Three new briefs from CRPE shed light on the debate.
Will the New Administration Love School Choice to Death?
My education policy friends were frustrated that education didn’t get more air time during the presidential campaign season, but I was relieved. I cringed every time I heard candidate Donald Trump and his surrogates talk about education. All I could think of was the analysis I did eight years ago of George W. Bush’s school choice legacy. My view was that President Bush actually hurt the charter movement by trying to help it: by tying charter schools to NCLB punishment, and by pushing choice as an end, not a means. In 2009 I wrote:
Bush's support for charters backfired in many ways. By using the bully pulpit to promote the idea of choice rather than to promote policies that support high-quality choices, and by making chartering an NCLB punishment rather than promoting it as an opportunity for partnership, the Administration's support for charters became a liability.
All of the Trump administration’s likely nominees for Secretary of Education and top policy influencers are strong choice advocates. Trump himself has little to say about what he wants to promote in education besides school choice. The feds’ role in education has already been reduced through a greatly decentralized revamp of Title I. And there has been promise of a greatly reduced Department of Education. So I imagine choice advocates should mainly expect to see an expansion in federal dollars going to the Charter Schools Program, perhaps some new support for voucher programs.
But there will likely be plenty of rhetoric. Nominee Trump paired talk of providing a school of choice to every inner city child with denigration of “terrible” public schools. Given the largely successful push by teachers unions and other opponents of public school choice to brand charter schools as a conservative, partisan issue, the last thing public charter schools need is to have the next president feed the “end of public education” narrative.
Our study of Detroit’s current choice environment, now at 50 percent charter schools, offers an important caution: choice alone is no panacea. In Detroit, charter schools slightly outperform district schools, but their students are still among the lowest-performing in the nation. A dozen different government agencies sponsor schools without any coordination, resulting in a mess for parents: no one is working on transportation, no one is taking responsibility for closing low-performing schools, no one is making sure that students with special needs are well served.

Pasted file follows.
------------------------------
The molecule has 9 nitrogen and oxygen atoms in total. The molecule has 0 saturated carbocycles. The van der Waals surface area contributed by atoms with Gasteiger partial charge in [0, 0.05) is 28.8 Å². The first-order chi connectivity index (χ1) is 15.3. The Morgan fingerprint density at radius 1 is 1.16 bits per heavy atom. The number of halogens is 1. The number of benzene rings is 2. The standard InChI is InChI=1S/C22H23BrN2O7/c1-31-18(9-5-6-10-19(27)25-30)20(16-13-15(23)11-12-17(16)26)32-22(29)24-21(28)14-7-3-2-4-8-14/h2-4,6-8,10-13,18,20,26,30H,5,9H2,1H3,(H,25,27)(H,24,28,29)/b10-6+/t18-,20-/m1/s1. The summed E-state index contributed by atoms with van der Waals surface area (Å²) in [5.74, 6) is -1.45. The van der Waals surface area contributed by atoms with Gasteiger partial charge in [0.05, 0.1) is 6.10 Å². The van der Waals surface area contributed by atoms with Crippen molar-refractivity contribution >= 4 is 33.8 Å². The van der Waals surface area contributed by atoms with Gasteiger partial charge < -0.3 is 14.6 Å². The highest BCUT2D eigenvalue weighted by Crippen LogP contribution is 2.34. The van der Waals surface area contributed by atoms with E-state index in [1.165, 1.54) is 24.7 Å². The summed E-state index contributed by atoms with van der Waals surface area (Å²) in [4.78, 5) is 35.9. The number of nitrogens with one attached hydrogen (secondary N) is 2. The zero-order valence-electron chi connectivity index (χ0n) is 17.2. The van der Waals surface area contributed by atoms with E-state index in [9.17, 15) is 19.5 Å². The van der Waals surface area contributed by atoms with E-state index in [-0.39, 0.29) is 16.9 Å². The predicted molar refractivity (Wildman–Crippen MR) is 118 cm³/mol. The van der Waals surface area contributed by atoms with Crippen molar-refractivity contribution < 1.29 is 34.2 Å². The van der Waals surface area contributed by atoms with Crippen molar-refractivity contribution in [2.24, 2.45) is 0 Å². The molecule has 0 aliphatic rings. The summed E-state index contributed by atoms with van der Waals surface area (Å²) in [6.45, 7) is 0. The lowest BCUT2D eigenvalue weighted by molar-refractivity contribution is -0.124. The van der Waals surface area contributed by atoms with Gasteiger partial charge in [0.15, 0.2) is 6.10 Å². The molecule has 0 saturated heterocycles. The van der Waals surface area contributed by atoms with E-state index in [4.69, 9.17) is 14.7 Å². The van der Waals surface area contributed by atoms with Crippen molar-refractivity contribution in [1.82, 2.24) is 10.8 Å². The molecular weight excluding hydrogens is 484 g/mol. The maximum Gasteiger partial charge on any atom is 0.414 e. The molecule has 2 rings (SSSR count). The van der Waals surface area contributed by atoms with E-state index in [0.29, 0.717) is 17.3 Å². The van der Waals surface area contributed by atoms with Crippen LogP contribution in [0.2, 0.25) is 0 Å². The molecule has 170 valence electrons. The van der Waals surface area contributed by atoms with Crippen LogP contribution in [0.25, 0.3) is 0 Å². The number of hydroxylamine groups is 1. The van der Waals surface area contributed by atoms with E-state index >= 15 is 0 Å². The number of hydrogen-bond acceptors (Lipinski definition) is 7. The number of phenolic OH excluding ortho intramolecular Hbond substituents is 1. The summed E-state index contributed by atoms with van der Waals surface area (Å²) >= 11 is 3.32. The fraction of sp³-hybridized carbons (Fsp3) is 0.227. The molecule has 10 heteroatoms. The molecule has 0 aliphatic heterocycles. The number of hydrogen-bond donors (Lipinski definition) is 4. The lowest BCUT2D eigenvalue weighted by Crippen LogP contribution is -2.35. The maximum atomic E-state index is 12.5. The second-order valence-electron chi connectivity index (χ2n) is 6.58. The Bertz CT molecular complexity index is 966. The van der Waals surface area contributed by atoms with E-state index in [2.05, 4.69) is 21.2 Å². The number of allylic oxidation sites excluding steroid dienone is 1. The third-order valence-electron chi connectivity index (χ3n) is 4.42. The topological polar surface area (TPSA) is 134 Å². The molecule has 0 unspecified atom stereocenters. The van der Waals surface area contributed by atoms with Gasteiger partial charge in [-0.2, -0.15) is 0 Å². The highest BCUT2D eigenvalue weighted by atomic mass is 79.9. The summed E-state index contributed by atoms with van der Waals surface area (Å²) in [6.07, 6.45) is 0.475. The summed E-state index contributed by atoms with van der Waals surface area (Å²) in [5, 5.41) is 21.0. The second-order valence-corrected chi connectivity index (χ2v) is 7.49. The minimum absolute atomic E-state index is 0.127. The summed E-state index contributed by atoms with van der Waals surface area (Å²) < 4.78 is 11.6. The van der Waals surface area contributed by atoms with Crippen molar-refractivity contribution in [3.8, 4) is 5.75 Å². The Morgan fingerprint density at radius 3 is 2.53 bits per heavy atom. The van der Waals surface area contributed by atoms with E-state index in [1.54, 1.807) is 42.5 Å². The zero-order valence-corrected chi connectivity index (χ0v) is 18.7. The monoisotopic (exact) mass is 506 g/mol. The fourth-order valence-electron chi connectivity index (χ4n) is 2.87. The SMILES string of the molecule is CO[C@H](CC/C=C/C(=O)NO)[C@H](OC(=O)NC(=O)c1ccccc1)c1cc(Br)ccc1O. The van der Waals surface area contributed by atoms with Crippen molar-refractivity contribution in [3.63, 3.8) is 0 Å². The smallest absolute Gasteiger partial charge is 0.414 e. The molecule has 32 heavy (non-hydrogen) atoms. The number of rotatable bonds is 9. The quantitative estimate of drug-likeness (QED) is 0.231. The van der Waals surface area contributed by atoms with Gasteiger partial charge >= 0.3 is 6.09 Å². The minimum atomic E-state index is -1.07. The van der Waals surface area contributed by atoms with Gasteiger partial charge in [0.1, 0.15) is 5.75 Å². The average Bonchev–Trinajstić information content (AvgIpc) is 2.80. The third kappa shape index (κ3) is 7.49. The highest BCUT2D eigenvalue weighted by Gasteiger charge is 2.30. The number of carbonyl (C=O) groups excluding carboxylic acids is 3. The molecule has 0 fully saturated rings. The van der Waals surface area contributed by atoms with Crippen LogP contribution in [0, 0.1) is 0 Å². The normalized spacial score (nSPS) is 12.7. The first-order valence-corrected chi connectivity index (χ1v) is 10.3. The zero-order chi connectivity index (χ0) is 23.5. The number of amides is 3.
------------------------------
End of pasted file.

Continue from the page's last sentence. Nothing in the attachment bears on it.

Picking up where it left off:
School choice presented as a panacea is dangerous both rhetorically and as policy. If there’s one clear lesson from the last 25 years of charter school implementation, it’s that choice and competition are necessary but by no means sufficient to dramatically improve outcomes for students. Choice is a powerful force, but it must be accompanied by thoughtful government oversight and supports for quality. There must be mechanisms to ensure that schools of choice serve the most challenging students. And there must be coordinated efforts across localities to empower parents with information, transportation, and other support systems. Without these efforts, families most often end up with a lot of choice and very little in the way of better options. Efforts are underway in many major cities to make school choice work for families through district-charter partnerships. The payoff from these efforts for students and families is high, but the politics are fragile.
To avoid choice becoming permanently polarized and associated with right-wing politics, scholars and advocates need to fight new programs that don’t promote quality and accountability. They need to advocate for policies that promote cooperative problem solving among school providers, including districts in cities where thousands of students still attend traditional public schools. They need to continue to support efforts to address equitable access for students with disabilities and other special needs. They need to also proactively maximize the effectiveness and accountability of any private voucher/scholarship and education savings account proposals.
If the new administration is serious about making school choice expand and thrive long term, leaders would do well to pick their battles carefully to minimize polarization and maximize quality. They should continue to support funding for the replication and expansion of high-quality charter schools, and they should make new investments in research and support for parent information, equitable funding and facilities, and innovative, low-regulation approaches to equity and effectiveness in schools of choice. The new Department of Education would also do well to invest in strategies to prevent harm to students in districts facing major enrollment losses, such as local district-charter partnerships. These are all ways to support choice responsibly and thoughtfully and are in line with conservative values of local control and family empowerment.
If the recent presidential campaign was any indication, the next four years will be some of the most politically divisive we’ve seen in many years. Despite opponents’ claims, the school choice community has been a remarkably pragmatic one where results are supposed to be more important than what the school is called. It’s incumbent upon choice supporters to step up now and present a united front to keep it that way.
Studies blaming long-standing problems in public education on charter schools make it harder to identify real solutions.